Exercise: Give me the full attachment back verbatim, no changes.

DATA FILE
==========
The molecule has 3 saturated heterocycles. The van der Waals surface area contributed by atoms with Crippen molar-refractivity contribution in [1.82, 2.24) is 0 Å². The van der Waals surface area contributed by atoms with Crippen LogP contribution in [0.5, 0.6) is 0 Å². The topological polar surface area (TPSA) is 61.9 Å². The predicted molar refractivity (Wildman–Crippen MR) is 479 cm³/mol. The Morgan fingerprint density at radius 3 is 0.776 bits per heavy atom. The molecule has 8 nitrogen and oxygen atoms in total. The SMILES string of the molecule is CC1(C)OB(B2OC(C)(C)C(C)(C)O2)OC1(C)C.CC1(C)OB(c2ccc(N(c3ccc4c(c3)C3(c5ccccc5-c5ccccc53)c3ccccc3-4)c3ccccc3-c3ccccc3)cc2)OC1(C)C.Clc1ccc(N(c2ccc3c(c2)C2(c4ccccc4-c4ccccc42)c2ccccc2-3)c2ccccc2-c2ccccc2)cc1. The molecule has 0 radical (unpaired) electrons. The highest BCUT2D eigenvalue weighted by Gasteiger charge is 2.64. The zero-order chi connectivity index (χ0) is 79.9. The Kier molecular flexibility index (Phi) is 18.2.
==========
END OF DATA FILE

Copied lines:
The molecule has 3 saturated heterocycles. The van der Waals surface area contributed by atoms with Crippen molar-refractivity contribution in [1.82, 2.24) is 0 Å². The van der Waals surface area contributed by atoms with Crippen LogP contribution in [0.5, 0.6) is 0 Å². The topological polar surface area (TPSA) is 61.9 Å². The predicted molar refractivity (Wildman–Crippen MR) is 479 cm³/mol. The Morgan fingerprint density at radius 3 is 0.776 bits per heavy atom. The molecule has 8 nitrogen and oxygen atoms in total. The SMILES string of the molecule is CC1(C)OB(B2OC(C)(C)C(C)(C)O2)OC1(C)C.CC1(C)OB(c2ccc(N(c3ccc4c(c3)C3(c5ccccc5-c5ccccc53)c3ccccc3-4)c3ccccc3-c3ccccc3)cc2)OC1(C)C.Clc1ccc(N(c2ccc3c(c2)C2(c4ccccc4-c4ccccc42)c2ccccc2-3)c2ccccc2-c2ccccc2)cc1. The molecule has 0 radical (unpaired) electrons. The highest BCUT2D eigenvalue weighted by Gasteiger charge is 2.64. The zero-order chi connectivity index (χ0) is 79.9. The Kier molecular flexibility index (Phi) is 18.2.